Vidyya Medical News Service
Volume 5 Issue 118 Published - 14:00 UTC 08:00 EST 28-April-2003 Next Update - 14:00 UTC 08:00 EST 29-Apr-2003
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Type 1 diabetics can get 'double diabetes' from insulin resistance, says University of Pittsburgh
Insulin resistance, a condition commonly associated with the development of type 2 diabetes, is likely a major cause of heart disease in people with type 1 diabetes, according to study results published by University of Pittsburgh Graduate School of Public Health (GSPH) researchers in the May 2003 issue of Diabetes Care, a journal of the American Diabetes Association.  more

FDA approves first treatment for Fabry disease
On April 25, FDA approved the first treatment for patients with Fabry Disease, a serious metabolic genetic disorder affecting approximately one in 40,000 males. While it is believed that fewer females suffer the most serious consequences of the disease, they can be similarly and seriously affected as well. Because of a deficiency in an enzyme, alpha-galactosidase A, Fabry Disease causes certain fats to accumulate in the blood vessels over many years, leading to the involvement of various tissues and organs of the body, including the kidneys and the heart, which can then cause organ failure. more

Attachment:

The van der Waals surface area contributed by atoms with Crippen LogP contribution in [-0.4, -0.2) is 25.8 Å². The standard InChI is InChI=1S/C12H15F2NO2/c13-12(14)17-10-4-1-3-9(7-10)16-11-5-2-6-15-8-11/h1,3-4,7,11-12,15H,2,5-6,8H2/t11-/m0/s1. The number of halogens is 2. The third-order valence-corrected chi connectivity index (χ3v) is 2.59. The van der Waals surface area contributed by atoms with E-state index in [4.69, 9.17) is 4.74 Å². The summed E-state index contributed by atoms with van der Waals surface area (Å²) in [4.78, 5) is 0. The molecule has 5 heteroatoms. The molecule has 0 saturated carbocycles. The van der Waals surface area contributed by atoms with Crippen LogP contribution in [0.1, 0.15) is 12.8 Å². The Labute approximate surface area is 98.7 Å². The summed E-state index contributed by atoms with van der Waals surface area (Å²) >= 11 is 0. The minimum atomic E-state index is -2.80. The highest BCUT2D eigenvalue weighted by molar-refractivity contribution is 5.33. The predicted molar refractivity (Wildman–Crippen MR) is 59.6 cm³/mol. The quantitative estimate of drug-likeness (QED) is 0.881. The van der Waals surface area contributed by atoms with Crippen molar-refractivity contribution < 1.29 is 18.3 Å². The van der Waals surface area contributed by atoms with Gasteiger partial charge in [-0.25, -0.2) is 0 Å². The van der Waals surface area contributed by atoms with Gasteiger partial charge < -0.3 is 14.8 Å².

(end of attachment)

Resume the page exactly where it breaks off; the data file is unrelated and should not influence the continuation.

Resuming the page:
Information for patients: My medicines
This guide for patients reminds them that the final choice to follow a medication plan is theirs. The guide is designed to help patients gather the information they need to know from their health care team, through a series of questions.  more

American College of Preventive Medicine recommends chlamydia screening
The American College of Preventive Medicine (ACPM) recommended today that all sexually active women 25 years of age or younger as well as sexually active women with other risk factors be screened annually for chlamydia. Other risk factors include having a new male sex partner or two or more partners during the preceding year, inconsistent use of barrier contraception, history of a prior sexually transmitted disease, African-American race, and cervical ectopy. more

What makes the body absorb too much iron?
Like most nutrients, iron is good for people - in the right doses. When the body has enough iron, our cells stop absorbing it from food; if there is too little, they absorb more. This system breaks down in the most common inherited disease in the Western world: hemochromatosis, which affects about one in every 250 people and is often fatal if it is not recognized and treated. Now researchers at the European Molecular Biology Laboratory in Heidelberg (EMBL) and Harvard Medical School (U.S.) have linked the response of a gene in the liver to the disease.  more

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